“That sweater. I know, I know.” I ate another pretzel. Nudged the bag at him with the back of my hand. “Saturday?”

“If John’ll bring the money. He can’t bring a canister of tennis balls, but he might actually bring—” Trip smoothed down his newspaper on the muscled slant of his thigh. Paused. Said, “Hey. You have the stuff we’re supposed to take? The amoxicillin?”

“In the carry on?” I pulled the leather bag up from my feet. Rummaged around it. “Only the pills.”

Trip shoved his pretzel bag in the seat pocket. He had a strange look on his face that I would have taken for fear had I ever recognized such an emotion before among his features. I had not. (At the Dover house we kept a flashlight on the table between our beds—it sat there for more than ten years—and never once had Trip stirred in the night to reach for it.)

“Can’t take pills,” Trip said. “Ever thought of that? How we can only drink that horrible pink stuff? And that we can’t do our own ties?”

“But you can make a tank and tonic in your sleep,” I said.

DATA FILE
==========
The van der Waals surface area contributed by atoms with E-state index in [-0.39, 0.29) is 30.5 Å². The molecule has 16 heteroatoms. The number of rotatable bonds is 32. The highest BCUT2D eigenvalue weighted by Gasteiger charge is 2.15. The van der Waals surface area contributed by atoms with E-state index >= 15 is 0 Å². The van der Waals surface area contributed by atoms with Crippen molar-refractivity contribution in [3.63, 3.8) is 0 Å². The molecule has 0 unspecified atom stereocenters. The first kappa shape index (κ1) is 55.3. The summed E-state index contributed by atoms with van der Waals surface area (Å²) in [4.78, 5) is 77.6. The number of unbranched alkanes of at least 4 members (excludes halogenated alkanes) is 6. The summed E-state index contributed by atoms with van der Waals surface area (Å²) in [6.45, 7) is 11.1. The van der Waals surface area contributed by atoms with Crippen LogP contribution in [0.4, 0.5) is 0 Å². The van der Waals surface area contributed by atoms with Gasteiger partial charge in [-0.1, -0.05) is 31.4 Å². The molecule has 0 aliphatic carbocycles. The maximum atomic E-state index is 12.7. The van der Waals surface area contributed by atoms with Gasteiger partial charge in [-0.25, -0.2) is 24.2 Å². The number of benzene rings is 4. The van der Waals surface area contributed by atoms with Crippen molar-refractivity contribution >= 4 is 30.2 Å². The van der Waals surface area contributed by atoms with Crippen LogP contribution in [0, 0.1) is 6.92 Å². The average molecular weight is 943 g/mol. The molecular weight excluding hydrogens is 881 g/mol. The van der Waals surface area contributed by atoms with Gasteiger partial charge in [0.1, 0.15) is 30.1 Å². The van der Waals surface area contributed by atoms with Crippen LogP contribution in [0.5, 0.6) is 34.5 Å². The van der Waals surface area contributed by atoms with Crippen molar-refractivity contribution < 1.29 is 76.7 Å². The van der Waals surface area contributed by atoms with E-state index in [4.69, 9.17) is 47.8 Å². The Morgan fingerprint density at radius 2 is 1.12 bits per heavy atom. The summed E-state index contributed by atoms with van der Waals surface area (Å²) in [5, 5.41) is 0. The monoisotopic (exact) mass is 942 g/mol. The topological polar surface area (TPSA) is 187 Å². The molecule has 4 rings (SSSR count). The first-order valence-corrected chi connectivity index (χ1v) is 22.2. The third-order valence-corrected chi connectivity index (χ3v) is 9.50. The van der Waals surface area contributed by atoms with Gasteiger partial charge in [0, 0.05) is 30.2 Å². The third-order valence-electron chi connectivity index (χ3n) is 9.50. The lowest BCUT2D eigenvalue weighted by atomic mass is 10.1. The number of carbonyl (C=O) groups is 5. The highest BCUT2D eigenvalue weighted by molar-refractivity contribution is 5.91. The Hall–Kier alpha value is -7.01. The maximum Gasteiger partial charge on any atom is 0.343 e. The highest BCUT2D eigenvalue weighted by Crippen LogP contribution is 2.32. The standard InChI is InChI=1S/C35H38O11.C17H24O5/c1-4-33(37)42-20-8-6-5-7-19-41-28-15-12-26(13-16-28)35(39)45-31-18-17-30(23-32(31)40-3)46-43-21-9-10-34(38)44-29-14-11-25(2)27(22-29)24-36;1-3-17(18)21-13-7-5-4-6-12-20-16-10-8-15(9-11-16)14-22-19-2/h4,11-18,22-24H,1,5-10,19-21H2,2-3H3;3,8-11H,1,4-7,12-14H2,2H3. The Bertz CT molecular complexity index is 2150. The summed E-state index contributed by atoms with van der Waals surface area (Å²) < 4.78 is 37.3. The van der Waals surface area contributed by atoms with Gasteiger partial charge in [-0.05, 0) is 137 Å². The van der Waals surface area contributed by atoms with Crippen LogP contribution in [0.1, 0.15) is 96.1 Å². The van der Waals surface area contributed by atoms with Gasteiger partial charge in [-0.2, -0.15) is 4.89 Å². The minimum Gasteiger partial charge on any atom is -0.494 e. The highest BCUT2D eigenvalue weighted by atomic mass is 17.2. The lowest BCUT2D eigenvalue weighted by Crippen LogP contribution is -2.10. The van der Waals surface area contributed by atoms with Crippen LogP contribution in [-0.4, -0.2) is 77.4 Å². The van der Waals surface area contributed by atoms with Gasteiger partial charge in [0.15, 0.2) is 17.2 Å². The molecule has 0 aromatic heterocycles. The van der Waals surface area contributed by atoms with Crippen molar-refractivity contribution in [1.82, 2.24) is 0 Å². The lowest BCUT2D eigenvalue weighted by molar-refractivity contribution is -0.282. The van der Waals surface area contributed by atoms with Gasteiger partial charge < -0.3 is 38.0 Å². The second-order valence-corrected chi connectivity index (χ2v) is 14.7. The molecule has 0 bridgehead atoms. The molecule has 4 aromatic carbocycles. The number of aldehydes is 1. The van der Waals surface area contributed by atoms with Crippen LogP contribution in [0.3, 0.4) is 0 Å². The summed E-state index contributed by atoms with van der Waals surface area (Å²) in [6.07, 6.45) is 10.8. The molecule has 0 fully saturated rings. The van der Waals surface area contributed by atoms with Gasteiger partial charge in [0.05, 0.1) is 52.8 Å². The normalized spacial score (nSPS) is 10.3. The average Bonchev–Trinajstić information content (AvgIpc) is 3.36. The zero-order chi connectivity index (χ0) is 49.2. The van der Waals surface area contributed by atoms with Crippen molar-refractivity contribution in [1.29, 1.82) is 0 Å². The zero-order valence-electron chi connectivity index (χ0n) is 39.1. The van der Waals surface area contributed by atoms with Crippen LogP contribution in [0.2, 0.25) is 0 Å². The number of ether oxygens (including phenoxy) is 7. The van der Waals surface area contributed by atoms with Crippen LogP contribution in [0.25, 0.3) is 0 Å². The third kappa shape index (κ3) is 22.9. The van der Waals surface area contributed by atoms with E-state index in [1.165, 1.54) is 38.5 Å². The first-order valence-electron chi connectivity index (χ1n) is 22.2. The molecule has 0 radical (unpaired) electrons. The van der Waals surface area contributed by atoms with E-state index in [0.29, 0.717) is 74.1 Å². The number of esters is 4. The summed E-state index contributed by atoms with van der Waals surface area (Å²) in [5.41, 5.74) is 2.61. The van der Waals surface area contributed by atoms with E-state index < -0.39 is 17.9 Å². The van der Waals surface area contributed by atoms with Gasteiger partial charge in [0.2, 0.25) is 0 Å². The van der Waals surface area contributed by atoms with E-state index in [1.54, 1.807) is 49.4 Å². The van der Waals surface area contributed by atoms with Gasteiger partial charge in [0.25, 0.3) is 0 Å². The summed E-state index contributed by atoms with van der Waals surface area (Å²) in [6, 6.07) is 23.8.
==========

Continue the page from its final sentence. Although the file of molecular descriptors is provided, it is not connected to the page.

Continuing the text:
“Anyone can make a tank and tonic,” Trip said.

“Dad can’t make a decent one.”

“He’s from Vermont. They drink fermented syrup or something in Vermont.” Trip tugged at the collar of his particularly unattractive green sweater, “We could have turned out alright, you know. If she hadn’t gone and died.”

“Don’t bring her into it.”

“She wouldn’t have let—”

“You’re going to college in a month.”

“Well I might be practical when I get there if she wasn’t dead. You might be practical. She would’ve taught us to shake hands. I might be able to address a letter. You know every time I send Ian a letter, he kids me about the address.”

I pulled the empty pretzel bag from the seat pocket. “Quit the martyred shit, Trip. You’ve got money for every fucking thing you could ever want. You look like a fucking statue and who cares who can take pills and who can’t—”

“No, I don’t,” he said. “I’ve got a face like—”

“You’ve got the most narcissistic face I’ve ever seen.”

Trip tipped the pretzel-pack to get at the salt. Moved his mouth from behind us. “Order us some ginger ale.”

“I don’t like ginger ale.”

“I don’t care you don’t like it, just order it.” He made room about the things which covered his tray.

Among the moved objects was a Hemingway book, two napkins scribbled with the hieroglyphs of tic-tac-toe with shitty pens, a box of raisins — which the night previous had given Trip some revelation under the overhead light that he was going to die sometime because they smelled like dirt. Also, a pack of spearmint gum, an empty water bottle, a letter from Caroline with Diet Coke stains, part of which was visible from about the wrappers: